Rutger Haure died in 2019, and he’s still got two movies to come out because he was just such an unstoppable powerhouse of great acting. Apparently, he himself said he was only brilliant in two or three of his roles, which is clear modesty on his part. So I picked this to watch as he was on the front cover, and I can comfortably say that this isn’t one of his best. But it’s also too interesting to not share thoughts on, so here we go.
The bulk of the film is standard action nonsense of the era. A law man who plays by his own rules gets called in for one more job, the stakes are high, and a lot of guns get shot whilst things explode in a gritty, post-industrialised world. No one can be trusted, lots of people say testosterone infused things in low lighting, and there is a love interest. Honestly, I can’t remember half of the story and at one point the sound FX for the guns became white-noise that I zoned out to. No one does a bad job of anything, but others have done much better.
How Rutger Hauer got the leading role of Ex-CIA agent turned bounty-hunter Nick Randall I don’t know. All I do know is that he puts in an absolutely astounding Rutgerian performance, channelling parts of John Ryder, Captain Navaree, and Étienne Balsan into something exciting and new. He does something new and exciting, possibly only matched by Bruce Willis four years later, whilst everyone else just plods along, throwing the usual hard-boiled attitude and ammosexual eroticism into a tale intended to delight all the 12-year-olds in the audience (and I say that as an ex-12-year-old who would have loved this film).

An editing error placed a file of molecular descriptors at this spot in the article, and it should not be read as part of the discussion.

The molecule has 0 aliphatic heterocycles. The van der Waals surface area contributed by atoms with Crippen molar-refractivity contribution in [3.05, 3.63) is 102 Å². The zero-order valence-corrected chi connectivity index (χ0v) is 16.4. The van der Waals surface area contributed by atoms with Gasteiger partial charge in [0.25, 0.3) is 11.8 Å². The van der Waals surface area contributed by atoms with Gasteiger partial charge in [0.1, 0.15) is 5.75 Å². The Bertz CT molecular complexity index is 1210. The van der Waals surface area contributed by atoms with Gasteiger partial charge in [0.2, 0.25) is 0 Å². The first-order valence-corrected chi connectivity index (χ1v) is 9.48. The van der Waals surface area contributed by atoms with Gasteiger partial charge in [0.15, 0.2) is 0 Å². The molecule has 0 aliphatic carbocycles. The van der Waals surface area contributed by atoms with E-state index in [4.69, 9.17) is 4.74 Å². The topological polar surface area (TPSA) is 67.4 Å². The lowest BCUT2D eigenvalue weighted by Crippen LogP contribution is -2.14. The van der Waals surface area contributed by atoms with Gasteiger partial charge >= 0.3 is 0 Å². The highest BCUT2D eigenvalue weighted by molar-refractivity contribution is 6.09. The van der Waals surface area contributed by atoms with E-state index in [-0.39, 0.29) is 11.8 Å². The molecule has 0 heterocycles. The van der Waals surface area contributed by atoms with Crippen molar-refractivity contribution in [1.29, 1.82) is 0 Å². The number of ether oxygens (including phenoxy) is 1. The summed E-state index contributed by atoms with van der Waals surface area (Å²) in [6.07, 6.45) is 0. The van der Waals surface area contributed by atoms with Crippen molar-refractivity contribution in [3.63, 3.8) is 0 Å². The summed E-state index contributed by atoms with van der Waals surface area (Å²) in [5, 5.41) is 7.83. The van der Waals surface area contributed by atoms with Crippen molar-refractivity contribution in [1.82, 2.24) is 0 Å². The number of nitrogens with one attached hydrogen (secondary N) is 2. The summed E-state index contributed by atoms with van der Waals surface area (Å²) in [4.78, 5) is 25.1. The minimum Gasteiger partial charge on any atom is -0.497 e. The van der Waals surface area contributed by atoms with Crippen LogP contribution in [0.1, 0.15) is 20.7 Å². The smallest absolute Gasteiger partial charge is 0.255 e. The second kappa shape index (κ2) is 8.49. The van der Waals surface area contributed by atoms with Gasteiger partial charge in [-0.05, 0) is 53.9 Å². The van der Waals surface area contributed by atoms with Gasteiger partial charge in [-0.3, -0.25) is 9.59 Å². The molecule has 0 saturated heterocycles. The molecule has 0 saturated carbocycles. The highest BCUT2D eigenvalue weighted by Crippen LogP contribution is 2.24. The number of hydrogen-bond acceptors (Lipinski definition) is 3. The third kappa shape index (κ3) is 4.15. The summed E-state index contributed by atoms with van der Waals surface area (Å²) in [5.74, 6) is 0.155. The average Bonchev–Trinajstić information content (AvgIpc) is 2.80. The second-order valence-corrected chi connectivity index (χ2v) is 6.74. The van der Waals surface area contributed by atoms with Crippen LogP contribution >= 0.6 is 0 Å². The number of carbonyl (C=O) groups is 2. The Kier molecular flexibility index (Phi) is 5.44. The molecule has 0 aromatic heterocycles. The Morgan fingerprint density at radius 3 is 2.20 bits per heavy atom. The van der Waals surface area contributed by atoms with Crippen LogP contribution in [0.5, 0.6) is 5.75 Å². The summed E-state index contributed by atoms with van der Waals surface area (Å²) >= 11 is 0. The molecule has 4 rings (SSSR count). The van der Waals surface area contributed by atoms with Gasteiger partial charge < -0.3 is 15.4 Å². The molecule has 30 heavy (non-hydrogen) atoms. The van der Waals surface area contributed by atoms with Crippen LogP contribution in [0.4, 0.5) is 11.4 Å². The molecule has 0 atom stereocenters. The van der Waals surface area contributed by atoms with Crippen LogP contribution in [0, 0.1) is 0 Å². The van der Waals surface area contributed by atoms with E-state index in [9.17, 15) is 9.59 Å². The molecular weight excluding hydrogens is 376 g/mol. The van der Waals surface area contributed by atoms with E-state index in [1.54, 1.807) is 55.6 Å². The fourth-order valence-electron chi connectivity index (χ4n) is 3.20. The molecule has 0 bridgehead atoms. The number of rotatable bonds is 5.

The result is what feels like a Saturday night comedy 3-minute-sketch (“Hey, lets get Werner Herzog to play a rookie cop in LA. He can throw a criminal through a window with kung fu”) that didn’t know when to stop. There is a bizarre tension between him and every other character in the film as he appears super-imposed into the film, with his ability to act creating an uncanny valley that nags at your willing suspension all the way through.
The other interesting element are the bad guys, who are semi-coded as Islamic terrorists (or at least as much as mid 80s politics allowed), but come across as Indian social justice vigilantes. Headed by Gene Simmons of KISS (who does a pretty good job of a middling role), they are out to recreate the Bhopal gas tragedy on American soil. People with a knowledge of the world industrial disaster in history (so far!) will be sucking air through their teeth at this, at it’s a massively politically charged concept. To the best of my knowledge, no one else was playing with this mix of concepts at this time in this type of film. To see it happening on the screen was exciting, interesting, and engaging. Until it wasn’t, because this is a by-the-numbers film, so nothing really paid off, but for a brief time it was damn cool.
Anyway, that’s all the good bits from the film. Don’t waste 104 minutes on this unless you have a grim determination to watch every Rutger Hauer movie ever (which I obviously do). Someone explodes on screen from a grenade shoved in their mouth and it’s still disappointing, which is a great metaphor for bold casting and interesting ideas being pissed away on everything else being as bland as possible.